The software targets Windows PCs, and a zero-day vulnerability said to be in Yahoo! Messenger, before burrowing into the kernel layer. It hides itself in own private area on hard disks, has its own virtual filesystem, and encrypts and morphs itself multiple times to evade detection. It uses a toolkit of payloads to eavesdrop on the administration of mobile phone masts, intercept network traffic, pore over emails, and so on.

It appears to target people working in telecommunications, including internet backbone providers and cellular networks, plus the energy sector – where Yahoo! Messenger is apparently popular. All in all, it seems to be the handiwork of an intelligence agency rather than a run-of-the-mill malware writer, infosec bods have concluded.

For one thing, it doesn’t operate like conventional spyware: Regin doesn’t form a remotely controlled botnet – suggesting its masters really didn’t want it to be found – nor does it harvest personal financial information.

Instead it collects intelligence useful to state spies. Coupled with the fact that virtually no infections have been reported in the US, UK or other Five Eyes nations, some to suspect it’s the work of the NSA, GCHQ or their contractors.

Kaspersky’s report on Regin today shows it has the ability to infiltrate GSM phone networks. The malware can receive commands over a cell network, which is unusual.

The Regin malware popped up on antivirus radars years ago. Symantec says it has been investigating Regin for over a year, although reckons earlier builds have been circulating since 2008. Microsoft first reported it back in 2011, and Kaspersky Lab thinks that it could have been around for as long as ten years.

So why the silence? Security software vendors usually love deluging the press with reports of malware, so you’d think that when Regin was first caught and analyzed, people would have made a song and dance about it.

F-Secure, one of the leading outfits investigating government malware, spotted Regin on a customer’s computer two years ago. Chief research officer Mikko Hypponen said on Monday his company had kept silent on the malware because its client had asked it to, although he said F-Secure had added detection for the spyware to its antivirus software. Hypponen is sure Regin is state-sponsored malware.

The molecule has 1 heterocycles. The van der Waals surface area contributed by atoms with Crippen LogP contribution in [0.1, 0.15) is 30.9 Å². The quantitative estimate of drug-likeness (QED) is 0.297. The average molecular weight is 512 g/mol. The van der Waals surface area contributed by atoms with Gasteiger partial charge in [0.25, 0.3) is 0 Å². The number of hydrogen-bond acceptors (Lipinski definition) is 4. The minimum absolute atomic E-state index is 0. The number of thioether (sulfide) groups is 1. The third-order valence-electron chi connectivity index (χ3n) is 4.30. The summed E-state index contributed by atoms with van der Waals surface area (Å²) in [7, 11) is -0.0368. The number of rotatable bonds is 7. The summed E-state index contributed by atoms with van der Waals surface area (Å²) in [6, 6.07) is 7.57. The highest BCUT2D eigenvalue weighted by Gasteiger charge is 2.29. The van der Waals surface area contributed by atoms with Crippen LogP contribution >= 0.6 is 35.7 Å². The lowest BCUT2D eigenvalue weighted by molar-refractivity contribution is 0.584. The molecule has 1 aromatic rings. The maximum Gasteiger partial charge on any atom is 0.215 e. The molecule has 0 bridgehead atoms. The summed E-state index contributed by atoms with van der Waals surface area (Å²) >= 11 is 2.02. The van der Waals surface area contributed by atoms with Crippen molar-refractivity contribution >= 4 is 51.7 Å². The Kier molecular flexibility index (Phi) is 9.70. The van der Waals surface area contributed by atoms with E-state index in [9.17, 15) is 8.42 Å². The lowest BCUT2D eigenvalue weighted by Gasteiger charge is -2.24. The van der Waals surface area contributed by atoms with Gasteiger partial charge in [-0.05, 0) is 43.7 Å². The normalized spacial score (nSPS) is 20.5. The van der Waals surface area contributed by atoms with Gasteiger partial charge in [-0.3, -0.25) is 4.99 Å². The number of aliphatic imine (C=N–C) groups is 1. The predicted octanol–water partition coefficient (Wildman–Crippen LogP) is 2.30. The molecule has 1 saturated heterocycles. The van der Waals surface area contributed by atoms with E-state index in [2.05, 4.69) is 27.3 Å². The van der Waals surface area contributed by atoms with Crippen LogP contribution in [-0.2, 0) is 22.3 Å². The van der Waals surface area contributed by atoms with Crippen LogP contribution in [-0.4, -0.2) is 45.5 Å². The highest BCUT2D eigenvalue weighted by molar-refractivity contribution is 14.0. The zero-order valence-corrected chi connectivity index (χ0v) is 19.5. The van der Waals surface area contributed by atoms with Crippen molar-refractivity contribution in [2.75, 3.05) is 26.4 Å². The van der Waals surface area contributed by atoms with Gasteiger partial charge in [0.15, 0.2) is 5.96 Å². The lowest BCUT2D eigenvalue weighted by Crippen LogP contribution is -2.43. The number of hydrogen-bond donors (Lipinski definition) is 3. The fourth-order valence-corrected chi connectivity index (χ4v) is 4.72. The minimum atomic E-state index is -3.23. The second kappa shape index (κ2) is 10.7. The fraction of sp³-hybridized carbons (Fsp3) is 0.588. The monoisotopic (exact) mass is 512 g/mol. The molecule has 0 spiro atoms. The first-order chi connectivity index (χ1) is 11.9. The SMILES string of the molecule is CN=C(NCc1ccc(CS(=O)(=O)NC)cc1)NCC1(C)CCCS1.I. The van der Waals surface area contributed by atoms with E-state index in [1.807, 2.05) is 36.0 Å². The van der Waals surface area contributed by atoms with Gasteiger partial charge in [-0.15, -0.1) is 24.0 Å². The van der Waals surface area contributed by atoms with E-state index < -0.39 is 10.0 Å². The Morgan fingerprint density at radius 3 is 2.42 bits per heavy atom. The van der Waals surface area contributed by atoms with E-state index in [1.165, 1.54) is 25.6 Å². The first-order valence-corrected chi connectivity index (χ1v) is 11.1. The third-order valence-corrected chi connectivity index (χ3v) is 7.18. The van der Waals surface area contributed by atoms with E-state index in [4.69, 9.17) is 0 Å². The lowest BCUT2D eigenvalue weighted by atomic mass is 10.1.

Only a few hundred infections have been linked to Regin, but the choice of targets is striking. The malware apparently infiltrated the computers of noted Belgian cryptographer Professor Jean-Jacques Quisquater and Belgian telco Belgacom – a network compromise blamed on the NSA and GCHQ by Edward Snowden.

This low infection count could have been what has allowed Regin to fly under the radar for quite so long. With hundreds of thousands of malware samples found every year, a small outbreak doesn’t get much attention, which is just what a state-sponsored attacker would be looking for.

Much more attention is now being focused on Regin in the coming days. While it’s impossible to say where exactly the malware came from, it looks likely that your tax dollars or pounds could be at work.


Europe Veering From US Abyss Over Russia?

November 23, 2014

by  Finian Cunningham

It’s long overdue but better late than never that Europe might just be back-pedalling on America’s aggressive agenda towards Russia. The business-like visit to Moscow this week by Germany’s Foreign Minister Frank-Walter Steinmeier suggests that Europe can come to its senses to seek a diplomatic resolution of the escalating tensions over the Ukraine crisis – tensions that could spark a wider continental war, or worse.

Steinmeier met with his Russian counterpart Sergei Lavrov in which the pair stressed the need to find a political end to the violence in Ukraine. The German diplomat – the first high-level European envoy to Moscow in several months – also talked about normalising relations between his country and Russia and of finding a way to rescind the economic sanctions that Brussels has imposed on Moscow over recent months.